There was a few pages with similar numbers. EX:"More than 20 million American homeowners own their homes outright. No mortgage." http://www.cnbc.com/id/100370046#.
I used under 21 because there seems to be diffirent definitions of home owner. IE if you get a reverse mortgage are you still a home owner, how about a small home equity line of credit, own 2 houses and have more than 1 house of equity etc.
...who has usually taken out a huge loan for the privilege, providing a stream of rents to the, uh, real aristocracy.
>52% own stocks.
Probably less than 1% could actually live off what they own, however, and rely primarily upon their labor for their income.
>The means to success seem pretty accessible based on these numbers.
Yes, well you intentionally made these numbers misleading didn't you? You didn't count the number of Americans whose incomes are derived wholly or nearly wholly from rents. You counted the proportion of Americans who owned at least one share.
As for owning one's home... were medieval peasants who owned a sliver of land aristocracy? According to you it sounds like it.
I find the whole concept of "aristocracy" as applied to the US nonsensical.
Aristocracy is a form of government (rule by "the best"), and we simply don't have it. The fact that your mortgage payments go to a servicer who funnels it to a CDO who funnels it to Calpers doesn't mean that members of Calpers are aristocratic rulers of the US.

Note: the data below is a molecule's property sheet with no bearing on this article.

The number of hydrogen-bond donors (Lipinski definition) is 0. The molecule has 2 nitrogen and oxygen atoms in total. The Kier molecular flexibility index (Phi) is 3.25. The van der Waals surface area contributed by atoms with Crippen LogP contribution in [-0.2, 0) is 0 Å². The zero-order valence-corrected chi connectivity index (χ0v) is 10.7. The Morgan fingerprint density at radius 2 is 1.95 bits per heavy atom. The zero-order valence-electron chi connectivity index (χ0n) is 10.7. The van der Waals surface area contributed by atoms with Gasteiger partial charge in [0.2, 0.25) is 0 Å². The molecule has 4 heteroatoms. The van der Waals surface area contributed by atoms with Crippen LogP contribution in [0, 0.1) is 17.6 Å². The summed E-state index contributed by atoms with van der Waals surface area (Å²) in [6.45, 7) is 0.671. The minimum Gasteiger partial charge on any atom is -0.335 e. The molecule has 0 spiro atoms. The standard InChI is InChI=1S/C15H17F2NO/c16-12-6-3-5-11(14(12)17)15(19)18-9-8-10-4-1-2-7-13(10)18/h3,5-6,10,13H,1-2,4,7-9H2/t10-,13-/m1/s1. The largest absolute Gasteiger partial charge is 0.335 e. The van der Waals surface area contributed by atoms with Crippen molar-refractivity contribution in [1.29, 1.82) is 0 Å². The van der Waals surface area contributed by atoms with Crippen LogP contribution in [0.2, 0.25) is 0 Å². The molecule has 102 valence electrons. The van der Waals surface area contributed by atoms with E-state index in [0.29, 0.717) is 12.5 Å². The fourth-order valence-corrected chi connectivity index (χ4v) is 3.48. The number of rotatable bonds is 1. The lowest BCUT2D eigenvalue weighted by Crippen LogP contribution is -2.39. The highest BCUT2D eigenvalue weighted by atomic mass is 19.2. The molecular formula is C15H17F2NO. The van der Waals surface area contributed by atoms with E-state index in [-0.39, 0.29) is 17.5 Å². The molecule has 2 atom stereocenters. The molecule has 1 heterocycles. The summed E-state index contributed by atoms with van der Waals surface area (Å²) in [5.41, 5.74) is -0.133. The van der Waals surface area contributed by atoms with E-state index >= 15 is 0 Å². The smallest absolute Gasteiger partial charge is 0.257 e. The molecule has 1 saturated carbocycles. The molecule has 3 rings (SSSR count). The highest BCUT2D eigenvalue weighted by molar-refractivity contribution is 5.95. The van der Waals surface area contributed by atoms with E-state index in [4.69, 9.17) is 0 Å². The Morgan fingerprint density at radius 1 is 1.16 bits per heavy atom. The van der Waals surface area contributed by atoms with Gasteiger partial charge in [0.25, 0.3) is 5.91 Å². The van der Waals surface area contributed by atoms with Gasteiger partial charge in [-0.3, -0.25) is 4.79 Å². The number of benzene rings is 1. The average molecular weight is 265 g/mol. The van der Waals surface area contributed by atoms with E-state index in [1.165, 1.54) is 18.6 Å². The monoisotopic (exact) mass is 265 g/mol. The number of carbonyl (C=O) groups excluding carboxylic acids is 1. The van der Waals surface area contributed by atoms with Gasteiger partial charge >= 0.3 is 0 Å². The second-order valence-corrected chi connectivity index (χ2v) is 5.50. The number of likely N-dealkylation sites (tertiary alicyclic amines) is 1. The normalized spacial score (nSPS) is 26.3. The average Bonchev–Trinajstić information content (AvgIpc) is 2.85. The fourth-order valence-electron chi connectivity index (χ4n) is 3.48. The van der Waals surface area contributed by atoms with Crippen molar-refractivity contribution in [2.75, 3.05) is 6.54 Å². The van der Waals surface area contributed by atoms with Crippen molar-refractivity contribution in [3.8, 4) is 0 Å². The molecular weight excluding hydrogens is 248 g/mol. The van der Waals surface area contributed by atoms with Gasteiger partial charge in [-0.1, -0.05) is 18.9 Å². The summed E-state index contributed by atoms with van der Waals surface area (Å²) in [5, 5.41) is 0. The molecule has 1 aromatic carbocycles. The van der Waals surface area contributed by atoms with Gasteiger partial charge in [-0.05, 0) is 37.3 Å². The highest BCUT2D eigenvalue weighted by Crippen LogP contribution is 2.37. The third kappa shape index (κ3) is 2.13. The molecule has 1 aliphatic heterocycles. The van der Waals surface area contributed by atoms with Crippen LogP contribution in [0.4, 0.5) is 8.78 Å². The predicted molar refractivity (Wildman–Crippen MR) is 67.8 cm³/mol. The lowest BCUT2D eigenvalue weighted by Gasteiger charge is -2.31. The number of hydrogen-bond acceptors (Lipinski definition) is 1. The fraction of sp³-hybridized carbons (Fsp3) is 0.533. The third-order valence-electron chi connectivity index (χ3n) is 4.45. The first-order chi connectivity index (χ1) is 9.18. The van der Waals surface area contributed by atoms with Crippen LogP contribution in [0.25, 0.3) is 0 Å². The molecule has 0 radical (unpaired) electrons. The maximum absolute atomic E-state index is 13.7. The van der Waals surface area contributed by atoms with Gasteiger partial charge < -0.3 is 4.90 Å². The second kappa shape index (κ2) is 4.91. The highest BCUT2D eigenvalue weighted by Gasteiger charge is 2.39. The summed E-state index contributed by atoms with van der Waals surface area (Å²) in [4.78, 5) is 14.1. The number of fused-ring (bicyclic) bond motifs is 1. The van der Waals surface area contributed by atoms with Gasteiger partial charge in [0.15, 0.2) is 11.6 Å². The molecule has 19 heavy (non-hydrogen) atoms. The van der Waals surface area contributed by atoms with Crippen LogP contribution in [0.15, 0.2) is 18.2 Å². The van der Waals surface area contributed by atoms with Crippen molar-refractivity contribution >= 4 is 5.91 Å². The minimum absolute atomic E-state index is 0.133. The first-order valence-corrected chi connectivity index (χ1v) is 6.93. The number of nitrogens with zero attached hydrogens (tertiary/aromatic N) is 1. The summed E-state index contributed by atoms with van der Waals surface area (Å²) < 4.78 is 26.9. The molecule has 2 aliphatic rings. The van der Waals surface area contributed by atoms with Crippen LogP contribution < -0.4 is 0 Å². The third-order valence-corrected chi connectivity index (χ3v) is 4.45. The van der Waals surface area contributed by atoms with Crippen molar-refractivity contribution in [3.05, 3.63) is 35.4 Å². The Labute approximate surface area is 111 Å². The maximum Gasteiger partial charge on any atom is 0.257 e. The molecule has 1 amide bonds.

And let me remind you that the mortgage holders don't necessarily own any land.
Of course you do.
>Aristocracy is a form of government (rule by "the best"), and we simply don't have it. The fact that your mortgage payments go to a servicer who funnels it to a CDO who funnels it to Calpers doesn't mean that members of Calpers are aristocratic rulers of the US.
Nope, the fact that the 1% own vastly more than Calpers or any other pension fund does mean that, though.
i.e. "Slaves can be held from the time of their capture, purchase or birth, and deprived of the right to leave, to refuse to work, or to demand compensation. "
If you have a mortgage you can still refuse to work and just become homeless. Company men will not drag you kicking and screaming to your cubicle and force you back to you home in the evening to watch X-Factor until you vomit and pass out.
I think the term exploitation would cover this?
Even if there is some form of semi-institutionalized gouging, it's still not slavery.
In the US, personal bankruptcy is an option. But not all Western countries have this luxury. In Norway, for instance, personal bankruptcy basically amounts to entering a 5-year contract of indentured servitude (you by law have to earn as much as you can, and get to use only the smallest possible amount of it to feed and clothe yourself - the debtors take the rest).
If you have to make a mental association between your mortgage and institutionalized human suffering, maybe indentured servitude would be a better (but still ridiculous) fit.